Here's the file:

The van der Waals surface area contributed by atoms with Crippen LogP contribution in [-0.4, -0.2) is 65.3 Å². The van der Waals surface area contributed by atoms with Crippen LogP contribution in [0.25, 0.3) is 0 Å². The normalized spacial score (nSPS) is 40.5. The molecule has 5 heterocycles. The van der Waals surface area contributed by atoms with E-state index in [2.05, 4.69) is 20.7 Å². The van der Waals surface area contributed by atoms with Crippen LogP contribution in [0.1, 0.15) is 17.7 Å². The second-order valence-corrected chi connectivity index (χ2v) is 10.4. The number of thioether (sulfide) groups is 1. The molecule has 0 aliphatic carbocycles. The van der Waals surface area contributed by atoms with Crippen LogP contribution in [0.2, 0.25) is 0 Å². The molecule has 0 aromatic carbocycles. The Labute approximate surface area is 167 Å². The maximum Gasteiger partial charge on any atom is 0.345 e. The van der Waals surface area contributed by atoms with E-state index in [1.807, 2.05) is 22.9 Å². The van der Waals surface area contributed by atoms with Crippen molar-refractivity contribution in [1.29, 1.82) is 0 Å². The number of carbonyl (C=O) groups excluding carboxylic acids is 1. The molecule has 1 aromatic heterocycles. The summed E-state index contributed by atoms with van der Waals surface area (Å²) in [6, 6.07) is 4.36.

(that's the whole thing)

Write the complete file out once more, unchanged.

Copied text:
The van der Waals surface area contributed by atoms with Crippen LogP contribution in [-0.4, -0.2) is 65.3 Å². The van der Waals surface area contributed by atoms with Crippen LogP contribution in [0.25, 0.3) is 0 Å². The normalized spacial score (nSPS) is 40.5. The molecule has 5 heterocycles. The van der Waals surface area contributed by atoms with E-state index in [2.05, 4.69) is 20.7 Å². The van der Waals surface area contributed by atoms with Crippen LogP contribution in [0.1, 0.15) is 17.7 Å². The second-order valence-corrected chi connectivity index (χ2v) is 10.4. The number of thioether (sulfide) groups is 1. The molecule has 0 aliphatic carbocycles. The van der Waals surface area contributed by atoms with Crippen LogP contribution in [0.2, 0.25) is 0 Å². The molecule has 0 aromatic carbocycles. The Labute approximate surface area is 167 Å². The maximum Gasteiger partial charge on any atom is 0.345 e. The van der Waals surface area contributed by atoms with E-state index in [1.807, 2.05) is 22.9 Å². The van der Waals surface area contributed by atoms with Crippen molar-refractivity contribution in [1.29, 1.82) is 0 Å². The number of carbonyl (C=O) groups excluding carboxylic acids is 1. The molecule has 1 aromatic heterocycles. The summed E-state index contributed by atoms with van der Waals surface area (Å²) in [6, 6.07) is 4.36.